The quaternion is widely used as an effective method to compute the attitude of INS (inertial navigation system). According to the relationship between quaternion errors and tilt angle, quaternion errors can be used to describe the attitude error. The quaternion and velocity error differential equation can be given as follows:where is the quaternion error vector; is the rotation rate of the navigation frame with respect to the inertial frame defined in the navigation frame; represents the rotational angular velocity of SINS (Slave Inertial Navigation System) with respect to the inertial frame defined in the SINS body frame; the matrices , , and can be presented as follows: is the indicated transformation matrix of SINS from the body frame to the navigation frame; indicates specific force of SINS in its body frame; is the rotation rate of the Earth with respect to the inertial frame defined in the navigation frame; is the turn rotational angular velocity of the navigation frame with respect to the Earth; indicates velocity vector of SINS with respect to Earth in the navigation frame; is the nonlinear term in the equation of velocity error.
(B) Model of Rapid Transfer Alignment. This model was presented by Kain and Cloutier in . The state variables are presented aswhere is defined as the rotation vector error between the true navigation frame and the indicated navigation frame . If is sufficiently small, the state equation can be expressed as follows:where and are the attitude error and velocity error vectors, respectively; indicates velocity vector in the navigation frame; indicates specific force in the navigation frame; is the Earth rate vector; is the turn rate of the navigation frame with respect to the Earth; is the direction cosine matrix of SINS; and () are equivalent gyrodrift vector and equivalent accelerometer bias vector, respectively, in the body frame; () is 3-axis component of INS installation error angle vector in the body frame.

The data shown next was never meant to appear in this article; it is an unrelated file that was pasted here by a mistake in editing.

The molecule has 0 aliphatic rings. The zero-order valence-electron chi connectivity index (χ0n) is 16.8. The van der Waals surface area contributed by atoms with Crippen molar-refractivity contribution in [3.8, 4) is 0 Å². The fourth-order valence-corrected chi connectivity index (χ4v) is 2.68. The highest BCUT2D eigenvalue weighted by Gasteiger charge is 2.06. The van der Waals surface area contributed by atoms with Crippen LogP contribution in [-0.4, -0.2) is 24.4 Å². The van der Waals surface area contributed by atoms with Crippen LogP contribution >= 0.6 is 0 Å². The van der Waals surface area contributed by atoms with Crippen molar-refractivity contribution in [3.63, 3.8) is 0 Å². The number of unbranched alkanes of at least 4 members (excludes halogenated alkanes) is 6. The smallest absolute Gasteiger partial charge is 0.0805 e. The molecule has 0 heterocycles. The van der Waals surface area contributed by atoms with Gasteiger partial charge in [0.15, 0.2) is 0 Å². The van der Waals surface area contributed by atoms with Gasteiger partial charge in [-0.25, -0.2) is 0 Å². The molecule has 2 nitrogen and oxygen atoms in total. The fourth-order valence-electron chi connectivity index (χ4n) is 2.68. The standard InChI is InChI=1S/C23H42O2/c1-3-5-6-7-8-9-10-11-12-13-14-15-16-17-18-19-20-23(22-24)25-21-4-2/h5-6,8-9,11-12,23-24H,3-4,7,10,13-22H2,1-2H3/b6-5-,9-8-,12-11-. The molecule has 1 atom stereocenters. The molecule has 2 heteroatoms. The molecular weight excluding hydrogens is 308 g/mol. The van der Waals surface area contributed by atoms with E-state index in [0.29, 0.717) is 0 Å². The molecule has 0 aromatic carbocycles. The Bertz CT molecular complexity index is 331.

(C) Transfer Alignment Based on Dual Model. By a large amount of simulation tests, we find out that attitude error can quickly converge to small angles when the error model based on quaternion is used under the condition of large misalignment angle. However, it still takes a long time to converge to a satisfactory accuracy. In this case, we intend to switch to the linear model to obtain faster convergence speed and higher accuracy. This approach is called a twice transfer alignment based on dual model. This method uses nonlinear model in first phase. Then after the estimation of attitude error converging to small angles, the linear error model is adopted to complete the twice transfer alignment.
2. Experimental Results
2.1. Simulation and Results
The simulation is performed in two different cases. In Case A, model based quaternion and EKF which is easily realized in engineering project are adopted in the first phase. Through analyzing the performance of the nonlinear system by simulation experiments, the time point to switch to linear error model and classical Kalman filter in the next stage is decided at the 10th second. In Case B, model based additive quaternion and EKF are utilized. The initial attitude errors in roll, pitch, and heading are all assumed to be 20°. The total time of the simulation is 60 s; the initial position is set at 32.5 degrees north latitude, 135 degrees east longitude, 500 meters height; the initial attitudes are all set at 0°; the initial north velocity is 50 m/s; east and vertical velocities are 0 m/s. The constant gyrodrifts and accelerometer biases are set at 10°/h, 5 mg, respectively. The simulation results are shown in Figures 1-2 and Table 1.